DIVIAN: It was quite possibly the most amazing experience of my life. You may gauge an idea of where I was at in life and my career from what you’ve read so far to then get a job with Nicole Kidman was out of this world. On top of that, she was going to play my Mum. HAHAHA!!! Sometimes it feels like it didn’t happen. I had done some small budget films in the UK, but I never thought I’d actually end up in a film that would go on to be nominated for Best Picture at the Oscars. The story was incredible, the cast was sensational, and the director’s vision was superb. We also had Greig Fraser, quite possibly one of the best DoPs out there. Normally, an actor like me is kept a little separate from the big actors but on this job, I was treated the same as everyone else. The director really embraced me. I met his family, and he took me and Dev Patel out a few times, even cooked for the cast and the Brielery family, whose story we tell. Being in Australia was an amazing experience as well. Melbourne is a great place for food and Tasmania is wild. I’d go back in a heartbeat. Everyone I met out there was awesome.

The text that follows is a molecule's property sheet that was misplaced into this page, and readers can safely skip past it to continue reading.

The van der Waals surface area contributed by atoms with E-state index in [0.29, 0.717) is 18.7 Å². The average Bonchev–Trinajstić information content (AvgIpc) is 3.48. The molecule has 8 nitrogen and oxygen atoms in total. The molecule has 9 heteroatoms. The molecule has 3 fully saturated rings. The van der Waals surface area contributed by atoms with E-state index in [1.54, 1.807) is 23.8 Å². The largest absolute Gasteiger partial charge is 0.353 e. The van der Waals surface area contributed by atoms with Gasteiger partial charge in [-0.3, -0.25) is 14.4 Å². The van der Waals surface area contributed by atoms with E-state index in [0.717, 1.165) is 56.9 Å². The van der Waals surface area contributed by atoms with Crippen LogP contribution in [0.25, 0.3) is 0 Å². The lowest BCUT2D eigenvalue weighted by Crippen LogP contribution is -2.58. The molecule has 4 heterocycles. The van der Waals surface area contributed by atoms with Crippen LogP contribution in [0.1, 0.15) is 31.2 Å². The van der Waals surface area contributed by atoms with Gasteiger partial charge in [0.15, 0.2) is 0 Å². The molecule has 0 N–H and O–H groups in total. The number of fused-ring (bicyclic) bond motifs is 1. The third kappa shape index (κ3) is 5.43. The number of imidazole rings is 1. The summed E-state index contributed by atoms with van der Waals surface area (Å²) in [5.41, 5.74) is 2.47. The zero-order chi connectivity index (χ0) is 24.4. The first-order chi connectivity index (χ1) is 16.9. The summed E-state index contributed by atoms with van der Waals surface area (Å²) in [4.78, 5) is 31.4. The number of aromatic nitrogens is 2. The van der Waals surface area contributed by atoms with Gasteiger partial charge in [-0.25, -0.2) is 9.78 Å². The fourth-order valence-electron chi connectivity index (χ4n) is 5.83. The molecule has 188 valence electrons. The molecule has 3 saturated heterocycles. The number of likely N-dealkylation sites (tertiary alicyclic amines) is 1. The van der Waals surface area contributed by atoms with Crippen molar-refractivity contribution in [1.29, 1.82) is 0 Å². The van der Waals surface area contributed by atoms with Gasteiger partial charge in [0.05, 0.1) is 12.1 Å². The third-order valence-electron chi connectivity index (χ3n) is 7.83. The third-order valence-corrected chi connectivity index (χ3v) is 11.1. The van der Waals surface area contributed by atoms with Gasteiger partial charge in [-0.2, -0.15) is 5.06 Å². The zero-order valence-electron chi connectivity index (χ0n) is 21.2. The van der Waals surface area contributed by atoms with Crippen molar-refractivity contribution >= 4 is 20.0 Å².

You are also in the series DETECTORISTS. And you are quite funny in it. Do you prefer comedy to drama?

DIVIAN: I love both and I’d like to continue doing both. I think comedy can feel quite rewarding on the day and in the moment. The cast and crew all seem to be in good spirits when working on comedies. Drama is also rewarding but in a different way. The rewarding feeling is not instant but comes gradually. You feel like you’ve done something more cinematic regardless of the scale.